The Independent Voice of Southern Methodist University Since 1915

The Daily Campus

The Daily Campus

The Independent Voice of Southern Methodist University Since 1915

The Daily Campus

The Independent Voice of Southern Methodist University Since 1915

The Daily Campus


Commons take no mercy in RC Olympics

Shirts of varying colors filled the Dedman Center for Lifetime Sports basketball stands Thursday evening. Excited chatter rumbled the building as representatives from each Residential Commons sprinkled in, finding their fellow teammates amidst the rainbow of Commons T-shirts and the pile of around 400 plastic balls in the middle of the court.

These representatives came to attend the opening ceremony of the second annual Residential Commons Olympics, a central event for Commons to earn points for the Commons Cups, which kicked off at 7 p.m.

Cockrell-McIntosh Commons collected the most points throughout the night and brought home a first place win. Boaz Commons followed in second and Crum Commons in third; however, several Commons followed close behind these top three.

Tic-Tac-Toe was also played by members of the Residential Commons. Photo credit: Jacquelyn Elias

The night consisted of different activities for each Commons to compete against each other in. While returning students recognized some games from last year, such as Connect Four, Dodgeball, Battleship and Knockerball (Bubble Soccer), new games were introduced such as Jeopardy and Hungry Hungry Hippos.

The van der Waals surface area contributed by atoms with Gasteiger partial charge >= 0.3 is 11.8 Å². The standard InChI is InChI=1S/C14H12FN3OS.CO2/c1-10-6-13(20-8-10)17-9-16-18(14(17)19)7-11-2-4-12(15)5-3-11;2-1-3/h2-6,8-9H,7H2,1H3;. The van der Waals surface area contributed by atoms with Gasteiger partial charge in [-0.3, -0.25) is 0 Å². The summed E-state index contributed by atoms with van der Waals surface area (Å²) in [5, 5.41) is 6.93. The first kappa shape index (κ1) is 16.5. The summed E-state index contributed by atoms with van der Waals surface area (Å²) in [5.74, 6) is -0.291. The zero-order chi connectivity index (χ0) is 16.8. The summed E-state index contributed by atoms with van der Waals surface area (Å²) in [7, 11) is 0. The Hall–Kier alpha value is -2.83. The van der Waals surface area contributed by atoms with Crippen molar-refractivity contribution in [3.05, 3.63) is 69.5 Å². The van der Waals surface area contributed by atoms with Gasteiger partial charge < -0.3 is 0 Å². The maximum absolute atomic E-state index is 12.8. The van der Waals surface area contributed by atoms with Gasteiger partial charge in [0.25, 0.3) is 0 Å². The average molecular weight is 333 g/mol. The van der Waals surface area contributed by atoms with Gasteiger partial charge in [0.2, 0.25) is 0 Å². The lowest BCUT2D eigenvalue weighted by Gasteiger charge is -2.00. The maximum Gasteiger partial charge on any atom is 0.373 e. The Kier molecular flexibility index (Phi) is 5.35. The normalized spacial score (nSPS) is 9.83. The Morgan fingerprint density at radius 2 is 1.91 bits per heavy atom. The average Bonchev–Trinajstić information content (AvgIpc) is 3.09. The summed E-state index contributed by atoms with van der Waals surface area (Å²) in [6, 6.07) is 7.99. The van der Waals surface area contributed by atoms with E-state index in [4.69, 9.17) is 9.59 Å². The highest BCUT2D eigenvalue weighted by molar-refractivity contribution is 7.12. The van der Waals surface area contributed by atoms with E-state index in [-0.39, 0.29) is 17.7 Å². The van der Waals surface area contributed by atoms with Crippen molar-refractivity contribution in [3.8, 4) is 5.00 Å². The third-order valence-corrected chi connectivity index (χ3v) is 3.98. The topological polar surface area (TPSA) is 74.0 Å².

Each Residential Commons supplied 24 residents to compete in the different spots for these competitions. Other residents came to support their peers as well, cheering and chanting throughout the activities.

Hungry Hungry Hippos kicked off the night, providing much entertainment as participants watched their peers roll on mini carts and collect plastic balls.

Following this game, each Commons then dispersed to their different activities throughout the night. Knockerball and Jeopardy competed first after Hungry Hungry Hippos.

“I was enthused to see people wanted to play Jeopardy, but I was terrified since I made the questions myself by memory, and I was worried nobody would know them,” said A.J. Jeffries, vice president of Commons Initiatives and coordinator of the RC Olympics.

While Jeopardy challenged the minds of students, Knockerball attested to their physical endurance and pain tolerance.

The RC Olympics consisted of bubble soccer. Photo credit: Jacquelyn Elias

Knockerball collected quite the crowd as many people surrounded the indoor multipurpose court. A game with few rules, participants knocked each other left and right as they raced to chase after the soccer ball and score.

The Olympics ended with a highly attended game of Battleships. After Dodgeball and Knockerball ended, all participants went to the indoor Dedman pool to cheer on their Commons as they tried to sink the other Commons’ canoes.

The pool rang with chants and cheers from each of the Commons, and few escaped dry as even bystanders were not safe from the splashing of participants. After Battleships, the standings were announced and a plaque was awarded to the overall winner, Cockrell-McIntosh.

With so many groups involved, this event has been in the works for months. Jeffries spearheaded the restructuring of the RC Olympics last May after he received feedback from last year’s event.

“My biggest concern was making sure that enough people were there,” Jeffries said.

To assist the Commons in filling rosters for events, Jeffries pushed back the RC Olympics from its September date to the beginning of October. Despite these adjustments, Jeffries still faced some obstacles due to university changes in funding.

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